- Session 2: Multi-task Learning, NLP, Computer Vision, Applications -- Day 2 (Nov.18), talks: 09:00-11:00 (5th floor Hall 2), poster session: 11:00-13:30
- Poster number: Mon23
Han-Jia Ye (Nanjing University); Xiang-Rong Sheng (National Key Laboratory of Novel Software Technology, Nanjing University); De-Chuan Zhan (Nanjing University)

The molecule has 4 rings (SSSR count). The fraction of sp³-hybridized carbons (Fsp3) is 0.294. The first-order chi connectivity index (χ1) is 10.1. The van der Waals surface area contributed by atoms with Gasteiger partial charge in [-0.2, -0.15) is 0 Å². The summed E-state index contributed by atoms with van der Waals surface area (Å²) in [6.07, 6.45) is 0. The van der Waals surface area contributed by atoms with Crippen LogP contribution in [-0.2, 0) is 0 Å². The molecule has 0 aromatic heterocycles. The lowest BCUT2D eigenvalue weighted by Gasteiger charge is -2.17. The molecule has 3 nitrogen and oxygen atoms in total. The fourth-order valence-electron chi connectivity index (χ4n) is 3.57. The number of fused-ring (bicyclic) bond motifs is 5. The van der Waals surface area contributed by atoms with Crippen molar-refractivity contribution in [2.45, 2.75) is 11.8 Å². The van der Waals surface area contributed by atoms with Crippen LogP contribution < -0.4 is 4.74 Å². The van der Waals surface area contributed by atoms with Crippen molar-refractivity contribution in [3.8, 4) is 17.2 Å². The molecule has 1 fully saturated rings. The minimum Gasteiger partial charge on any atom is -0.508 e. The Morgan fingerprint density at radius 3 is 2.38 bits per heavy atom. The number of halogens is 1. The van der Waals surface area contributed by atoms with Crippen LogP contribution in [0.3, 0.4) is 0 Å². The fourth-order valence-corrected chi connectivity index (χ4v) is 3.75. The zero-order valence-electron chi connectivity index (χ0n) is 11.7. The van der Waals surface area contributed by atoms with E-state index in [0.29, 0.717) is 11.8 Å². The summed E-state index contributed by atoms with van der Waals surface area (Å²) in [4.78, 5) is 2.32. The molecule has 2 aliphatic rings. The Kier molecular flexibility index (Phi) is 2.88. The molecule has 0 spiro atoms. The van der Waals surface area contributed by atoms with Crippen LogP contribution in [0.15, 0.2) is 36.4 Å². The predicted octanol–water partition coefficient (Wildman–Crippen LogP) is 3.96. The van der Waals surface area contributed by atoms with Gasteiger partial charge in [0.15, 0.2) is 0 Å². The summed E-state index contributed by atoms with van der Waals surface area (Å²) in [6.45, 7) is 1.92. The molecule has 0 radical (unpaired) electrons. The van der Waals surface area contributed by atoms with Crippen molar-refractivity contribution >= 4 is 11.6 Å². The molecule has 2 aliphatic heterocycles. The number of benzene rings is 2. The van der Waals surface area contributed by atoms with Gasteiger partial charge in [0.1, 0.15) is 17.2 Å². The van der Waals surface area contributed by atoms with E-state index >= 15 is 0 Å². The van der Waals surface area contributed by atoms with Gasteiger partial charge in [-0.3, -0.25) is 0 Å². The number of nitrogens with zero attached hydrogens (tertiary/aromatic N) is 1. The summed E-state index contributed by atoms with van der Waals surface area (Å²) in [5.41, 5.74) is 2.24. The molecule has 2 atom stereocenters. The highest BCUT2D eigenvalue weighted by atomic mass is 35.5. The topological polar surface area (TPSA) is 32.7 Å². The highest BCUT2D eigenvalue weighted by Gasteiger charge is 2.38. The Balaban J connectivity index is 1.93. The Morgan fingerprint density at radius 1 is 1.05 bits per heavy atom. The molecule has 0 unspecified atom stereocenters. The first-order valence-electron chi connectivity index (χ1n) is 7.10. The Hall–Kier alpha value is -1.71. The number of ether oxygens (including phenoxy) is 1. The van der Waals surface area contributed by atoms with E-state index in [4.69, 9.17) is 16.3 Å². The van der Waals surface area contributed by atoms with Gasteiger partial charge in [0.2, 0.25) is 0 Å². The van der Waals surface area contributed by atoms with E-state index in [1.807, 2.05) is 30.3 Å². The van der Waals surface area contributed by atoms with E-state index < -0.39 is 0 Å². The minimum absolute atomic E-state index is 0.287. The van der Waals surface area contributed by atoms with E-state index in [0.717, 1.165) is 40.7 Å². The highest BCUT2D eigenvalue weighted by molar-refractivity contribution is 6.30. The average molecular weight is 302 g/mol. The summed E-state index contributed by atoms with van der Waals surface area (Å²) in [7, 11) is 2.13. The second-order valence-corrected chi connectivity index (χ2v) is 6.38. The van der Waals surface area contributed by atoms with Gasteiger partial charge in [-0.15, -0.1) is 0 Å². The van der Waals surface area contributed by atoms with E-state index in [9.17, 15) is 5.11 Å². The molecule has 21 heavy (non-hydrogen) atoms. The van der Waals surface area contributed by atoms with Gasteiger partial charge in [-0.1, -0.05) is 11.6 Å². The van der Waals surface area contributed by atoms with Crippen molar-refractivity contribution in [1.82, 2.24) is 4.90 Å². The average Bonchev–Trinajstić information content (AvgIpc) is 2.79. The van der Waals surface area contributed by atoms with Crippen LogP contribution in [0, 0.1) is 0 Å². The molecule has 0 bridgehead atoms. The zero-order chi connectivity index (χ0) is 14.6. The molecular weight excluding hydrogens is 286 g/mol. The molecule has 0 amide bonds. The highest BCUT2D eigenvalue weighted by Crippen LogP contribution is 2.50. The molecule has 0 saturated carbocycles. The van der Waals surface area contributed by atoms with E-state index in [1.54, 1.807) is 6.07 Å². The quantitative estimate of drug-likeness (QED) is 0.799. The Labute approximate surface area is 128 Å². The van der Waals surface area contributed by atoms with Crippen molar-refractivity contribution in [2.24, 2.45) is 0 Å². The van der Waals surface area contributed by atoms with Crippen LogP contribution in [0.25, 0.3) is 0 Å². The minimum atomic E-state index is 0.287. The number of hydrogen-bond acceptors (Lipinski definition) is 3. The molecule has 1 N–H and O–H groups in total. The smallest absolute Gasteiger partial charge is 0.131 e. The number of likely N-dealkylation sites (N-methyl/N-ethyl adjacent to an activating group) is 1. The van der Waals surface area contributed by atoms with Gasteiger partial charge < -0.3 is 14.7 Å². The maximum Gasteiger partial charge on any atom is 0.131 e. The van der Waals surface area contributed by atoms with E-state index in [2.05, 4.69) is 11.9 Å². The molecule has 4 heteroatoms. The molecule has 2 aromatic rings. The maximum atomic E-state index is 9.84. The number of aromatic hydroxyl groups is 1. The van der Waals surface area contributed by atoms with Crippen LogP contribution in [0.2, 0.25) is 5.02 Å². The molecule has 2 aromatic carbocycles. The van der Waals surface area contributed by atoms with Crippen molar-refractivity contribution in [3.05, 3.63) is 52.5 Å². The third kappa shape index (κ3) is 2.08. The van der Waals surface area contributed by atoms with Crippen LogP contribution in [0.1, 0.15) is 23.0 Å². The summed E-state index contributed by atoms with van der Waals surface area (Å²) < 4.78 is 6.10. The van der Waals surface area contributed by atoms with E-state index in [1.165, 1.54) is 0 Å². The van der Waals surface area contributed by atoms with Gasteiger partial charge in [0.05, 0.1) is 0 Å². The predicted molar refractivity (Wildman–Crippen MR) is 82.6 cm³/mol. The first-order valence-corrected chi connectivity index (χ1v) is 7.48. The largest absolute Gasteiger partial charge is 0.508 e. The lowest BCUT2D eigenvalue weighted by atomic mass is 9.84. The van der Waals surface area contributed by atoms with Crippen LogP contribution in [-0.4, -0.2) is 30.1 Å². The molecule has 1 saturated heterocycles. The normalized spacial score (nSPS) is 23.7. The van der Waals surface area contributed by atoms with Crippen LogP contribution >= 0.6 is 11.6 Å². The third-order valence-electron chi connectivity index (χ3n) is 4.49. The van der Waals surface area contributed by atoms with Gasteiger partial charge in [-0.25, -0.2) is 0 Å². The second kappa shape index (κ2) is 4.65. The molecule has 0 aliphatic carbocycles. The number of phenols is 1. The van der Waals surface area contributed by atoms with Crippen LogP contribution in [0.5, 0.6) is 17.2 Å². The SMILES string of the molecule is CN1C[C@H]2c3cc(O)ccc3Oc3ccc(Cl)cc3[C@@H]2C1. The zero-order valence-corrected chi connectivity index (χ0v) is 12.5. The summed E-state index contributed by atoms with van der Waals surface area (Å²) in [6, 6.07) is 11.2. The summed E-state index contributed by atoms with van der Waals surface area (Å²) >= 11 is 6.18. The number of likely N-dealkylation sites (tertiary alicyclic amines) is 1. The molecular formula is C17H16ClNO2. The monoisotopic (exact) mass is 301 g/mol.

Considering the data collection and labeling cost in real-world applications, training a model with limited examples is an essential problem in machine learning, visual recognition, etc. Directly training a model on such few-shot learning (FSL) tasks falls into the over-fitting dilemma, while in this case, an effective task-level inductive bias acts as the key supervision. By treating the task as an entirety, extracting task-level pattern, and learning a common model initialization, the Model-Agnostic Meta-Learning (MAML) approach enables the applications of various models on the FSL tasks. Given a training set with a few examples, MAML optimizes a model via fixed gradient descent steps from an initial point chosen beforehand. Although possessing generality and empirically satisfied results, the model-agnostic initialization neglects the task-specific characteristics and heavies the computational burden as well. In this manuscript, we propose our Adaptively Initialized Task OptimizeR (Aviator) approach for few-shot learning, which incorporates task context into the determination of the model initialization. This task-specific initialization facilitates the model optimization process a lot, from both solution quality and efficiency perspectives. To this end, we decouple the model and apply a set transformation over the training set to determine the initial top-layer classifier. Re-parameterization of the first-order gradient descent approximation promotes the gradient back-propagation. Experiments on synthetic and benchmark data sets validate that our Aviator approach achieves the state-of-the-art performance, and visualization results demonstrate the task-adaptive features of our proposed Aviator method.